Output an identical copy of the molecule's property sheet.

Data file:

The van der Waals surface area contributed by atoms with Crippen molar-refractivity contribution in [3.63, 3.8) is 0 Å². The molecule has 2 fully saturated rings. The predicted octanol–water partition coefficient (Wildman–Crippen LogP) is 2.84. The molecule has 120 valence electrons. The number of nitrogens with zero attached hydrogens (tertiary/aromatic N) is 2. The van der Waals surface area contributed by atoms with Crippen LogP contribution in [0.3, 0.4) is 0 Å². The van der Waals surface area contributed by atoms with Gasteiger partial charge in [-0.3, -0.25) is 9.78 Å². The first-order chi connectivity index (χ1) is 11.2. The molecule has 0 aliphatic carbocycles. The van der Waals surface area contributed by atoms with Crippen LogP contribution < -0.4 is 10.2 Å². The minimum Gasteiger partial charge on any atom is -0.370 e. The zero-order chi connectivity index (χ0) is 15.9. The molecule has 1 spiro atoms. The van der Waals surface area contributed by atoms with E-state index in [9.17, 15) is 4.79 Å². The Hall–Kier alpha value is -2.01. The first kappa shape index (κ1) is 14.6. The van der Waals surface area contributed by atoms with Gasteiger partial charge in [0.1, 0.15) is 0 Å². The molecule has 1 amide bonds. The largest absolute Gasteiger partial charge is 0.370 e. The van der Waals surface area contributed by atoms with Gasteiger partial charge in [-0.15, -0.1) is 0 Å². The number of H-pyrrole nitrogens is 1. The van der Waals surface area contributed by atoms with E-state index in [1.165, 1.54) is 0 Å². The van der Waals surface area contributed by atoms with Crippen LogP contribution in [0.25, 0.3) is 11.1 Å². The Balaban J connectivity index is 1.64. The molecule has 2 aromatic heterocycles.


The van der Waals surface area contributed by atoms with Crippen molar-refractivity contribution in [3.63, 3.8) is 0 Å². The molecule has 2 fully saturated rings. The predicted octanol–water partition coefficient (Wildman–Crippen LogP) is 2.84. The molecule has 120 valence electrons. The number of nitrogens with zero attached hydrogens (tertiary/aromatic N) is 2. The van der Waals surface area contributed by atoms with Crippen LogP contribution in [0.3, 0.4) is 0 Å². The van der Waals surface area contributed by atoms with Gasteiger partial charge in [-0.3, -0.25) is 9.78 Å². The first-order chi connectivity index (χ1) is 11.2. The molecule has 0 aliphatic carbocycles. The van der Waals surface area contributed by atoms with Crippen LogP contribution < -0.4 is 10.2 Å². The minimum Gasteiger partial charge on any atom is -0.370 e. The zero-order chi connectivity index (χ0) is 15.9. The molecule has 1 spiro atoms. The van der Waals surface area contributed by atoms with E-state index in [9.17, 15) is 4.79 Å². The Hall–Kier alpha value is -2.01. The first kappa shape index (κ1) is 14.6. The van der Waals surface area contributed by atoms with Gasteiger partial charge in [0.1, 0.15) is 0 Å². The molecule has 1 amide bonds. The largest absolute Gasteiger partial charge is 0.370 e. The van der Waals surface area contributed by atoms with Gasteiger partial charge in [-0.15, -0.1) is 0 Å². The number of H-pyrrole nitrogens is 1. The van der Waals surface area contributed by atoms with E-state index in [1.165, 1.54) is 0 Å². The van der Waals surface area contributed by atoms with Crippen LogP contribution in [0.25, 0.3) is 11.1 Å². The Balaban J connectivity index is 1.64. The molecule has 2 aromatic heterocycles.